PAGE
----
A People’s Pledge has been signed in the race for attorney general, 42 days, 20 hours, and a few minutes after one candidate proposed it.
The clock had been ticking.
Democrat Maura Healey had unveiled a “clean elections clock” on her campaign website last week, tracking the time since she began pressuring rival Warren Tolman to sign on. Tolman released a statement late Friday afternoon saying he had signed the agreement, which is a means of discouraging outside spending on campaign advertising, including direct mail.
Such pledges have been popular since the so-called People’s Pledge negotiated by Scott Brown and Elizabeth Warren in the 2012 US Senate race. But the original pledge did not stop campaign mailers, which poured into mailboxes throughout that campaign season.
Tolman, who was an early proponent of clean elections, faced a tricky situation. With deep ties to unions, he has won the support of groups including the Massachusetts Teachers Association and the AFL-CIO, which his brother, Steven, leads. Those groups often support candidates with widespread mailers, which would be barred by this version of the pledge, though an organization could still mail to its own members.
Tolman said he had initially worried that direct-mail violations would be more “difficult to quantify, track, and report in a timely manner,” compared with television advertising.
An advocate for campaign finance transparency since his years in the Legislature, Tolman ran for governor in 2002 as a clean election candidate, using public financing.
He made his announcement just before 4:30 p.m. Friday on the liberal blog Bluemassgroup, saying that, with just with 60 days until the primary, it was time to reach an agreement on the People’s Pledge.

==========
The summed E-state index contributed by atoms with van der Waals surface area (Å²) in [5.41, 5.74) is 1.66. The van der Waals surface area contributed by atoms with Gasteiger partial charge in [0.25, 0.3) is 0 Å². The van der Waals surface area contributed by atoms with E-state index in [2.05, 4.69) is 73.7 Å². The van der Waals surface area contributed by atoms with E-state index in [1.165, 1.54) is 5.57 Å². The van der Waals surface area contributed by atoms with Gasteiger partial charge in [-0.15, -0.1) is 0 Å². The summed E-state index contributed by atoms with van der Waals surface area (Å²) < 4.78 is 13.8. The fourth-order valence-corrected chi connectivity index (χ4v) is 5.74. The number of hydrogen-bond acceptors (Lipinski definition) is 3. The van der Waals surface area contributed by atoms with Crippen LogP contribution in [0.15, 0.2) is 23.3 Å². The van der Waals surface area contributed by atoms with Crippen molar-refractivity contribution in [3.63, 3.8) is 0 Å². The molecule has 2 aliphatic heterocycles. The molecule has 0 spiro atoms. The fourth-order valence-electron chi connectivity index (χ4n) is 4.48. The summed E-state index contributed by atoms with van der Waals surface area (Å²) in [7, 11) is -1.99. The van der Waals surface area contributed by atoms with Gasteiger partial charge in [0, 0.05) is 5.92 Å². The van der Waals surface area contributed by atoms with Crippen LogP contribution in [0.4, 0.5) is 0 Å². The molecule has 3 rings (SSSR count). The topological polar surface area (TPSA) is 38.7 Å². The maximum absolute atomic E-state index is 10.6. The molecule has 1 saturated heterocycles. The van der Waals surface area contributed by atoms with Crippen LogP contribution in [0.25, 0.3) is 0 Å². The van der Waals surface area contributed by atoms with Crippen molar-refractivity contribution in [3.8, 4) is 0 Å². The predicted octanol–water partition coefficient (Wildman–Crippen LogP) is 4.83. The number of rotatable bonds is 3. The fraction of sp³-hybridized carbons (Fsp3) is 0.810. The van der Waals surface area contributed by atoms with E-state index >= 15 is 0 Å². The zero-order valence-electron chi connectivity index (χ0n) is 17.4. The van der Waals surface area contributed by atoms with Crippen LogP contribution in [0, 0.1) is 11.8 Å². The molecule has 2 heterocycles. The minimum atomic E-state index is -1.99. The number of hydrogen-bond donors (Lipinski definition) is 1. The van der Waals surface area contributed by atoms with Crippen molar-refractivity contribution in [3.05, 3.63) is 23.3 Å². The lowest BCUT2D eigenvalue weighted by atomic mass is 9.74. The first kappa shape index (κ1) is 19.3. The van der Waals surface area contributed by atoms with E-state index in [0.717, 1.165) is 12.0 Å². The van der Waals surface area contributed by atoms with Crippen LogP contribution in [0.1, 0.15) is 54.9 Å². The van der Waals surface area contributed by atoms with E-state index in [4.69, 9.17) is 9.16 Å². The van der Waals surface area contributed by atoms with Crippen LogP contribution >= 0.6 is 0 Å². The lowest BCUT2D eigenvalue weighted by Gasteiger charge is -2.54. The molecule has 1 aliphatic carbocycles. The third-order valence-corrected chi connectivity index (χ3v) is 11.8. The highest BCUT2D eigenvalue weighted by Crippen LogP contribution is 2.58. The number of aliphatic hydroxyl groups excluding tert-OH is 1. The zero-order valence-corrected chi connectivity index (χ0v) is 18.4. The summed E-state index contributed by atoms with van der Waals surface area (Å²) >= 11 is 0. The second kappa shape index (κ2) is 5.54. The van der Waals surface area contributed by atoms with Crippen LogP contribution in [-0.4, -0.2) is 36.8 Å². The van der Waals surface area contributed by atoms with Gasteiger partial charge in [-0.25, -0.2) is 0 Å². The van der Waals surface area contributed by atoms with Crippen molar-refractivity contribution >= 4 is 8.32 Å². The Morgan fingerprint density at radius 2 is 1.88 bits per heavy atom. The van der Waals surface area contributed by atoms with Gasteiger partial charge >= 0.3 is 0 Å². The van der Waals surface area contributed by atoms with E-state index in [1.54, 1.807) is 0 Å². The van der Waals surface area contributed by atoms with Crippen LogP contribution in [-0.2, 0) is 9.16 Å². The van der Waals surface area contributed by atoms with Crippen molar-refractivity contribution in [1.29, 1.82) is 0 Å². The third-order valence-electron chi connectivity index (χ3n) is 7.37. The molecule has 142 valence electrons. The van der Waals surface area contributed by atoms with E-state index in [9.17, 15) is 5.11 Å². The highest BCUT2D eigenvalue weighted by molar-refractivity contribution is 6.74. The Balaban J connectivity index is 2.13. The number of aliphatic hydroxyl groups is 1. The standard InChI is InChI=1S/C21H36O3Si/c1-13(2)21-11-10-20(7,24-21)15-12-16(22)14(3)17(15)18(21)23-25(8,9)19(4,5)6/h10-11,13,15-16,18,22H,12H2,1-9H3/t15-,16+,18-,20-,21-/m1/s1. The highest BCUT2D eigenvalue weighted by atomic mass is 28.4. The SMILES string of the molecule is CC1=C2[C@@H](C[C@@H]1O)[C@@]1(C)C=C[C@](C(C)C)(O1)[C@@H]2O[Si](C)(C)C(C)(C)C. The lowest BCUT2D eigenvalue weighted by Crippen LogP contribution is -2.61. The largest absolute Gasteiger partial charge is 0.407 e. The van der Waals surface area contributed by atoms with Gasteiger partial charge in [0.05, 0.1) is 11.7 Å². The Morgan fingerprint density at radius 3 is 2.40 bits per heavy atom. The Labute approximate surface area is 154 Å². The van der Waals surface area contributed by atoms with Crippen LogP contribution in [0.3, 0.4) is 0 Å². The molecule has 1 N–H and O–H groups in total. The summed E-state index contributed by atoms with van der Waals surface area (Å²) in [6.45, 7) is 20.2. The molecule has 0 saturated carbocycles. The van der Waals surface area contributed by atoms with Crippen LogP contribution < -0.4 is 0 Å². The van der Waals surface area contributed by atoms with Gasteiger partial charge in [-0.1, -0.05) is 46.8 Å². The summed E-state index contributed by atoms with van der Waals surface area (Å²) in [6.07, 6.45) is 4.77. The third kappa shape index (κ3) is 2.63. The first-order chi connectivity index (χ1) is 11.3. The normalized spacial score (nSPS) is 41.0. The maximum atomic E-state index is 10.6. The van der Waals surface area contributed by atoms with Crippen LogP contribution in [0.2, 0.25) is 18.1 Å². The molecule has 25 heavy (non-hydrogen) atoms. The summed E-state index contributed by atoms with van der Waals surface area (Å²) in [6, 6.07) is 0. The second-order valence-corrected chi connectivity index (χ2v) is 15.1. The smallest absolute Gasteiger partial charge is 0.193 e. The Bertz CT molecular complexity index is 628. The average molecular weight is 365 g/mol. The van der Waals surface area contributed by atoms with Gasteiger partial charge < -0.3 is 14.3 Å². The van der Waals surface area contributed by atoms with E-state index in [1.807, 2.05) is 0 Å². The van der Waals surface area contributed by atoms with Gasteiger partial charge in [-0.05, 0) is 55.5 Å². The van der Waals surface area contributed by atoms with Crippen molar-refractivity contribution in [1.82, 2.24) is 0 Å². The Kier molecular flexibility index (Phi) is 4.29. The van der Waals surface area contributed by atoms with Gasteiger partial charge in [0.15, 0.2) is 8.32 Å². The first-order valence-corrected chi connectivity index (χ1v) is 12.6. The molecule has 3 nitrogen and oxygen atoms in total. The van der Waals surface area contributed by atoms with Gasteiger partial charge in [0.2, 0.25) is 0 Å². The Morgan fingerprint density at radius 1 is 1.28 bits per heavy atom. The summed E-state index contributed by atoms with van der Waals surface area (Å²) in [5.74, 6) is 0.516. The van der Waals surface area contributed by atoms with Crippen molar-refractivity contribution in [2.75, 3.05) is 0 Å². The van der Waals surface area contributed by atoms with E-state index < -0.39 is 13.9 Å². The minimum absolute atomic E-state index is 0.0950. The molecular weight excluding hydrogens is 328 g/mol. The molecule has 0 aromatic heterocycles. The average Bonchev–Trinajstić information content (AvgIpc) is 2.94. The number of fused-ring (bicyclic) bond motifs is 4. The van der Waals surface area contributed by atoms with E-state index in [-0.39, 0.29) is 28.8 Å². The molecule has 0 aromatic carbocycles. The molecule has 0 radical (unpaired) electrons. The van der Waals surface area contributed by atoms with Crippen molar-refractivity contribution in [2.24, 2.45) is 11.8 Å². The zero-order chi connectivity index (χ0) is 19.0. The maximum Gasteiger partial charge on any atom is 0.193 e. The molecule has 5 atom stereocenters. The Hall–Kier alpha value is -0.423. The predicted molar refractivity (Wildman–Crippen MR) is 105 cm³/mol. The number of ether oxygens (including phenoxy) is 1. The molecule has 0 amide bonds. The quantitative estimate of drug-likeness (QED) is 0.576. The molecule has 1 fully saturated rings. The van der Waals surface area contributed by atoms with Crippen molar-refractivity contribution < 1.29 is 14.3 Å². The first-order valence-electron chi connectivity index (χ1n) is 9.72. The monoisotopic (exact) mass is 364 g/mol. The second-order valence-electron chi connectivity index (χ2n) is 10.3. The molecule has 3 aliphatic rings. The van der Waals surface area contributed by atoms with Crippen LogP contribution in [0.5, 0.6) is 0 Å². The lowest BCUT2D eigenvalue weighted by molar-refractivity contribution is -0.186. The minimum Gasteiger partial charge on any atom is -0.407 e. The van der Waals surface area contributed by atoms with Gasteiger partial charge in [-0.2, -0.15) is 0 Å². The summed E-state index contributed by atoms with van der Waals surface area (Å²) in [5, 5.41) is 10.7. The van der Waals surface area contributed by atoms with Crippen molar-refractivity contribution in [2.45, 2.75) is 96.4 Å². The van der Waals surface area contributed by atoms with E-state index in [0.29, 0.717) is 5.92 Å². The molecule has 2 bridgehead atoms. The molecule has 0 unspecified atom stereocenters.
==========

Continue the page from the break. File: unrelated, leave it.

“My tenure in public office and when I last ran as governor was about limiting the influence of big money and special interests on the political process,” Tolman said in an interview. “This is something that has trumped any other value that I’ve had.”
Healey, reached by phone, called the agreement “great news for the voters.”
“A campaign for attorney general deserves this kind of agreement, and I am really pleased,” she said. “This is what we need to do if we want to be serious about combating special interests.”
Though pledges cannot prevent political action committees or other groups from paying for ads, they discourage them by financially penalizing the candidate who benefits from such advertising. Tolman and Healey agreed to donate the value of any outside ads violating the pledge to One Fund Boston, which benefits victims of the Boston Marathon bombings, within three days.Stephanie Ebbert can be reached at Stephanie.Ebbert
@globe.com. Follow her on Twitter @StephanieEbbert.